Despite La Niña Conditions the world’s oceans appear to have been running a fever last year, says findings in “Advances in Atmospheric Sciences” a study authored by scientists from China, Italy, and the USA.
The temperature record has been broken for six years in a row, while the temperature of the globe has for the last seven years been the warmest recorded ever. Moreover, each decade since 1958 has been warmer than the preceding decades. The warming pattern is mainly attributed to increased human-caused greenhouse gas concentrations as the average level of CO in the atmosphere last year reached a record level of 414 parts per million (ppm). Before the industrial revolution, the level was 280 ppm.
“The long-term ocean warming is larger in the Atlantic and Southern Oceans than in other regions and is mainly attributed, via climate model simulations, to an increase in anthropogenic greenhouse gas concentrations. The year-to-year variation of OHC is primarily tied to the El Niño-Southern Oscillation (ENSO). In the seven maritime domains of the Indian, Tropical Atlantic, North Atlantic, Northwest Pacific, North Pacific, Southern oceans, and the Mediterranean Sea, robust warming is observed but with distinct inter-annual to decadal variability. Four out of seven domains showed record-high heat content in 2021. The anomalous global and regional ocean warming established in this study should be incorporated into climate risk assessments, adaptation, and mitigation.”
In addition, warmer oceans supercharge the weather systems, creating more powerful storms and hurricanes, and increased precipitation. Warmer oceans lead to a warmer and moister atmosphere that promotes more intense rainfall in all storms, especially hurricanes, thereby increasing the risk of flooding (Trenberth et al. 2003; IPCC, 2021). Warming ocean waters threaten marine ecosystems and human livelihoods, for example, coral reefs and fisheries (IPCC, 2019).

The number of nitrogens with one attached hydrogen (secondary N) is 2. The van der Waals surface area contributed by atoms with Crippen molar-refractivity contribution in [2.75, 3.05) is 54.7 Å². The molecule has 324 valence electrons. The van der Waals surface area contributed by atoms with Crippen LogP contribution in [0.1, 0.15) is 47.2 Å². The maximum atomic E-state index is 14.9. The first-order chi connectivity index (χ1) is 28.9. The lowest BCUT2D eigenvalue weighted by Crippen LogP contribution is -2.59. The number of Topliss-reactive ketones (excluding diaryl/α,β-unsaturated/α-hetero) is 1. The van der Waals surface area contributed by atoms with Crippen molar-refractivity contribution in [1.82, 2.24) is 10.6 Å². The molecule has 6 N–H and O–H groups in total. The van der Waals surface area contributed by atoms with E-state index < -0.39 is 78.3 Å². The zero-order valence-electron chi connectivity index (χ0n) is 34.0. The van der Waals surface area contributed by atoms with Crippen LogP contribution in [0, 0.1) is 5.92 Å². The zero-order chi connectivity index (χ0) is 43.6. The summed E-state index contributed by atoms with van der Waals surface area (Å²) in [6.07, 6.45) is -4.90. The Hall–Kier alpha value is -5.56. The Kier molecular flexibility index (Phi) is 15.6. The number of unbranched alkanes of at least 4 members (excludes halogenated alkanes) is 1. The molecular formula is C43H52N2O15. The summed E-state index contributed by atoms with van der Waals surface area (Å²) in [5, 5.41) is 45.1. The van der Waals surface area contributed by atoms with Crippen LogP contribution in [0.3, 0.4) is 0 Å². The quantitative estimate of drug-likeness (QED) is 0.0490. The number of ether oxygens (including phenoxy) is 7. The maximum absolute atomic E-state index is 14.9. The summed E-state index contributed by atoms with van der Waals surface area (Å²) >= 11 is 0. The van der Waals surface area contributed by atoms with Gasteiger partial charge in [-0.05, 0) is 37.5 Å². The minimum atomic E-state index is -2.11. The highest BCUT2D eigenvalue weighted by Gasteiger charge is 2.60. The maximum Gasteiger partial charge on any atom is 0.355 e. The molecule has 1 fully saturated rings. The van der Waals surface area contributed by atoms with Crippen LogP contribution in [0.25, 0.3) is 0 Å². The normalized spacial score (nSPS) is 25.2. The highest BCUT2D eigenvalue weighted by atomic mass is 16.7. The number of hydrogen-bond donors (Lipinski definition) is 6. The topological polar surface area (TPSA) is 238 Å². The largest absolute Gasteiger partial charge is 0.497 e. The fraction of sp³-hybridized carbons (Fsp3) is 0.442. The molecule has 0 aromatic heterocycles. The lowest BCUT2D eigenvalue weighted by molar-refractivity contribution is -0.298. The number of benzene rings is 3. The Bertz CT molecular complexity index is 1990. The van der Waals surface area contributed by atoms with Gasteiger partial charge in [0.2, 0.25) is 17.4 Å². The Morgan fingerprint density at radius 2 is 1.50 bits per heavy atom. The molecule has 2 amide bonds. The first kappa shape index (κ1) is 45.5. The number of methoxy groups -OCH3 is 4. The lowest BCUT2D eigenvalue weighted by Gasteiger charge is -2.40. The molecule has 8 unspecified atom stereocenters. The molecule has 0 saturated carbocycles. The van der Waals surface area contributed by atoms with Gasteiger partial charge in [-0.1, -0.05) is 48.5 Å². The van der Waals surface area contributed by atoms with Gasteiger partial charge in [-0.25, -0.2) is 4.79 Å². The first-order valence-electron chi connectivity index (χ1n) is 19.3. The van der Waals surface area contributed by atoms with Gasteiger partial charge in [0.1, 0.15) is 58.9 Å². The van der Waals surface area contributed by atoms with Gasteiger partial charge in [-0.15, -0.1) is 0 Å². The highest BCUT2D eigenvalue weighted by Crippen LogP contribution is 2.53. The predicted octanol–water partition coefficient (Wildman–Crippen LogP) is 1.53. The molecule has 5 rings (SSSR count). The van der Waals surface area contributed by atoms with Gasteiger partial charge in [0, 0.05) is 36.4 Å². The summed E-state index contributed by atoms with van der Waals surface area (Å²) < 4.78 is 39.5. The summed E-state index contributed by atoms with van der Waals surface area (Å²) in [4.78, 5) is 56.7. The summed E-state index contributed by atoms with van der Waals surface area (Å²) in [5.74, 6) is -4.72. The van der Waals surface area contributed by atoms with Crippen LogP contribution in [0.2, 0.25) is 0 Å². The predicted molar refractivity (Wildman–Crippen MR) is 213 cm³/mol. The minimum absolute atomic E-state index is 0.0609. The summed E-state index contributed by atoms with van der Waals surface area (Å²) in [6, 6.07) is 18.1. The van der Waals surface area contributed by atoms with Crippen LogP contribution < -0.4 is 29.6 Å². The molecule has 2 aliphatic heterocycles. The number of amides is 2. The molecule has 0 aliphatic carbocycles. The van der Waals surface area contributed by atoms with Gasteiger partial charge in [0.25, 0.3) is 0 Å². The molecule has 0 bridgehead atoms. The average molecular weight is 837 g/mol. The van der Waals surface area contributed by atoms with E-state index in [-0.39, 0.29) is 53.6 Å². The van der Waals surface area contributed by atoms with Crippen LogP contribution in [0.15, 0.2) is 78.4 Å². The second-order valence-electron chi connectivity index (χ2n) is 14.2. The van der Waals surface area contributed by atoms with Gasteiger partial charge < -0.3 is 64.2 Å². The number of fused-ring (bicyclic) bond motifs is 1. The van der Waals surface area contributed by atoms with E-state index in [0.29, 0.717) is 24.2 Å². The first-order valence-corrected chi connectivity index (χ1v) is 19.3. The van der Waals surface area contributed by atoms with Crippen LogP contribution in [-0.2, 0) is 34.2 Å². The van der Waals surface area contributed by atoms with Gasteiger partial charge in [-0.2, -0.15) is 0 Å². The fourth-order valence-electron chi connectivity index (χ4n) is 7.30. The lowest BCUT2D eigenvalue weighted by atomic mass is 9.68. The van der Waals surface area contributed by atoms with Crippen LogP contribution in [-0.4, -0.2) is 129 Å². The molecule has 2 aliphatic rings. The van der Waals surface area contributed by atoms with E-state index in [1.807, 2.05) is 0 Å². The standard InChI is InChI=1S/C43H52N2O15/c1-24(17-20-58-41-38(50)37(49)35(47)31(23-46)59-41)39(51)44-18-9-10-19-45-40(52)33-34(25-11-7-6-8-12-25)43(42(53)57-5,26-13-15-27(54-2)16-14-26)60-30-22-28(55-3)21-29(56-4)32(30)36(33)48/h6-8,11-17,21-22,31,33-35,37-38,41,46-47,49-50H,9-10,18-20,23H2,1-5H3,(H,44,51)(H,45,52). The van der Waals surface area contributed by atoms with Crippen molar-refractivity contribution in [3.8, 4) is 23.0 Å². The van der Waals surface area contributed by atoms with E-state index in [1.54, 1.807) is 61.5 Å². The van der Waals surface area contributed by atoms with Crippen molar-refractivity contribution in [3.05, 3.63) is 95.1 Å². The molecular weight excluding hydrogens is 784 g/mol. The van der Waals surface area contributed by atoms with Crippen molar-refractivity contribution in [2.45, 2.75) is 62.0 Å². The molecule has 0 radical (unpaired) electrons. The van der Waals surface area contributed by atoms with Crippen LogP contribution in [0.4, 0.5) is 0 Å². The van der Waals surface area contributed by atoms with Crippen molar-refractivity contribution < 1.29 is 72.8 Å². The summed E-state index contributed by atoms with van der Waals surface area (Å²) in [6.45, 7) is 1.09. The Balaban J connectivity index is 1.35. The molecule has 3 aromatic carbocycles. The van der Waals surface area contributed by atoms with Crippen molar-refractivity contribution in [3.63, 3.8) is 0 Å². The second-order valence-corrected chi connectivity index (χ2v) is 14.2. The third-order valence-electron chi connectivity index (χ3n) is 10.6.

The United Nations has proposed 17 inter-linked goals and 169 targets focused on maintaining the health and vitality of human societies and natural ecosystems worldwide (UN, 2021). The Sustainable Development Goals (SDGs) were set up in 2015 by the United Nations General Assembly and are intended to be achieved by 2030. Many goals are closely related to the health of the world’s oceans, and the ocean’s health is vital to the SDGs. For example, the SDG13-Climate Actions; SDG14-Life Below Water; SDG6-Clean Water and Sanitation; SDG2-Zero Hunger; SDG3-Good Health, and Well-Being (Abram et al., 2019; von Schuckmann et al., 2020) are all either directly or indirectly related to oceans. In 2021, the United Nations initiated the Decade of Ocean Science for SDGs to increase the awareness of many problems the ocean faces and to build up capability for ocean monitoring and scientific research. This study indicates that there are still uncertainties and knowledge gaps in monitoring ocean warming; for example, the quantification of uncertainty from interannual to multidecadal scales and the impact of data QC and regional differences of OHCs revealed by different datasets. Thus, better
awareness and understanding of ocean dynamics are fundamental in combating climate change.